In trying to understand the power relations involved in dealing with coloniality and the wish to decolonize, it seems useful to bear in mind that our questions with regards to archiving and historical storytelling come from different spaces and at different paces. Different spaces, as some of us work in “official,” sometimes “national” archives, museums, heritage institutions, research departments, universities, and the like during the weekdays where it might be difficult enough trying to “change things” being the lone maverick, lacking critical mass in the shape of colleagues who support the aim of decolonizing structural hierarchies. For others, work exists as creating, running, and continuing to amplify alternative spaces, smaller organizations, or assemblages that carve out their own paths and challenge systemically-sanctioned institutions. We find different paces as some people and organizations have just recently embarked on the journey of “decolonization,” thinking through what it might entail in the practices of their specific institutions. While others have decades of experience focusing specifically on these issues and are faced with much repetition in this endeavor, sometimes choosing to not engage in a debate as an act of self-preservation from combat fatigue, protecting oneself from having to explain or be exposed time and again. Thinking through the specificity of space and pace also foregrounds the idea of experience, and for me, raised more personal, embodied questions to reflect on: What does it mean to find yourself depicted time and again as the highly visible “other”? Or, what does it mean to find yourself invisible, or absent? Such experiences, for me, can clearly raise tension and discomfort as they are so highly personal. Indeed, some moments of discomfort were felt during the symposium when speaking and listening from different spaces and paces; but these moments can also be extremely generative when they are worked through, processed, and lead to more questions.
We have different bodies, histories, and experiences of self, and come from different locations, and as such have different experiences and genealogies that we are informed by. This acknowledgement serves as an invitation to further explore the importance of positionality, as brought up by Eliza Steinbock during the closing conversation of the symposium; how do our identities shape our understanding of the world, and in the context of the symposium, how do we approach archives, audiovisual materials, coloniality, race, and violence? As discussed together, audiovisual archives are not passive containers of material waiting to be explored. Quite the contrary, we saw the performative character of archives, as a liminal space endowed with the power to open up, give access to (or deny it), act, and perform.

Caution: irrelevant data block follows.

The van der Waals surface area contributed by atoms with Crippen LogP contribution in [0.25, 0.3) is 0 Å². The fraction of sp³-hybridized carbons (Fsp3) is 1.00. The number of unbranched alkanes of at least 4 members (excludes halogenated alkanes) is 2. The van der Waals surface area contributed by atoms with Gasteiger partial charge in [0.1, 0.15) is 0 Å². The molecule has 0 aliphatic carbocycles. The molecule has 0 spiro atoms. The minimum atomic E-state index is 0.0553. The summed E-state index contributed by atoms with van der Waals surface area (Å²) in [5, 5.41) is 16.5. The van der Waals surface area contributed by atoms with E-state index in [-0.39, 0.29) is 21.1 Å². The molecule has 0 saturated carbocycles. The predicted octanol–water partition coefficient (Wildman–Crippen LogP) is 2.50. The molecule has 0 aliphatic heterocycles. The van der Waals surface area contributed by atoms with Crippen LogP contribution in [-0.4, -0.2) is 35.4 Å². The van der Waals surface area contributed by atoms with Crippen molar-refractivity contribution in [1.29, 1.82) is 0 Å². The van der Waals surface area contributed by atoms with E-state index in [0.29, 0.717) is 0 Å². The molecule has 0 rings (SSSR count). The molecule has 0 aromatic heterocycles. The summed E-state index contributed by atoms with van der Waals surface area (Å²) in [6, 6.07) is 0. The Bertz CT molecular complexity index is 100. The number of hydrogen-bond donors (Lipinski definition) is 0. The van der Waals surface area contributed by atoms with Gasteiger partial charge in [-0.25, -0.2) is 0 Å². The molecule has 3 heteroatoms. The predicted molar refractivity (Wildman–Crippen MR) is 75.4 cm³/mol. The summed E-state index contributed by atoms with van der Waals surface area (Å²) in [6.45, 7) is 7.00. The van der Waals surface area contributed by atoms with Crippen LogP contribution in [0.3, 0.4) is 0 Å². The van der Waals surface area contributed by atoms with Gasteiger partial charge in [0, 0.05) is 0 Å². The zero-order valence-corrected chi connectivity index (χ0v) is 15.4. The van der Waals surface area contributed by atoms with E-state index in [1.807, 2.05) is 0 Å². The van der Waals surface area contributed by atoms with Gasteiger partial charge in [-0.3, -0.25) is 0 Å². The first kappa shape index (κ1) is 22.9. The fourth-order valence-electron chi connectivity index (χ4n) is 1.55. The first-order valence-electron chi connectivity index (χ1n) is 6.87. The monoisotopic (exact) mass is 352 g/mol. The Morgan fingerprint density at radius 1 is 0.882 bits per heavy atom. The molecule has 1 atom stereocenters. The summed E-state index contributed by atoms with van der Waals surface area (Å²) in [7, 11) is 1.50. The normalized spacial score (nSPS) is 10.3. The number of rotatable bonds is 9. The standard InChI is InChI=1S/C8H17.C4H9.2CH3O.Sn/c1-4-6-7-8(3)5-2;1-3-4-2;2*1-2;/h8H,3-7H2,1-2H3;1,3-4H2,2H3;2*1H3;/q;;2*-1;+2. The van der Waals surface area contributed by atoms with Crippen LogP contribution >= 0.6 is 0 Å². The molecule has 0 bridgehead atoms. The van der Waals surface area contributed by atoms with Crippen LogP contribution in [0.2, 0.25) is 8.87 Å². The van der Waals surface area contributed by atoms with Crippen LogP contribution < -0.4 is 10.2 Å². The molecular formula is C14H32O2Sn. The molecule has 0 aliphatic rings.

We should think of our accountability and responsibility towards audiovisual archives, but also our complicity in sustaining the existing power relations within them. How are we to consider ourselves as implicated subjects? For sound archives, it raises the questions: Are we able and willing to listen, and who do we hear? For moving image archives: Who and what do we see and what is missing? How do we look and how do we frame? And what are the technicalities, the intricacies of archival practice, that sustain violent, racist imagery and framing? In conversation we acknowledged the fact that some colonial archives have taken material so out of context by denying the agency of marginalized people, that the tapes, reels, discs, and documents have merely become a cemetery; for some of this material it is necessary to revive and reanimate it, so it can come back to life, for others, the question of the violence enacted through its access is an increasingly important ethical question. Colonial archives, known to cause damage and produce haunting memories, also contain secrets and desires. There is much intimacy involved in working with archival audiovisual material, as it is an embodied practice: of ourselves as researchers and practitioners on the one hand, and of the subjects in the archives on the other. In that sense, archival work is relational and intersubjective, asking for embodied ways of understanding. Engaging with this undercurrent of archives contains a spiritual dimension and also the potential power to heal.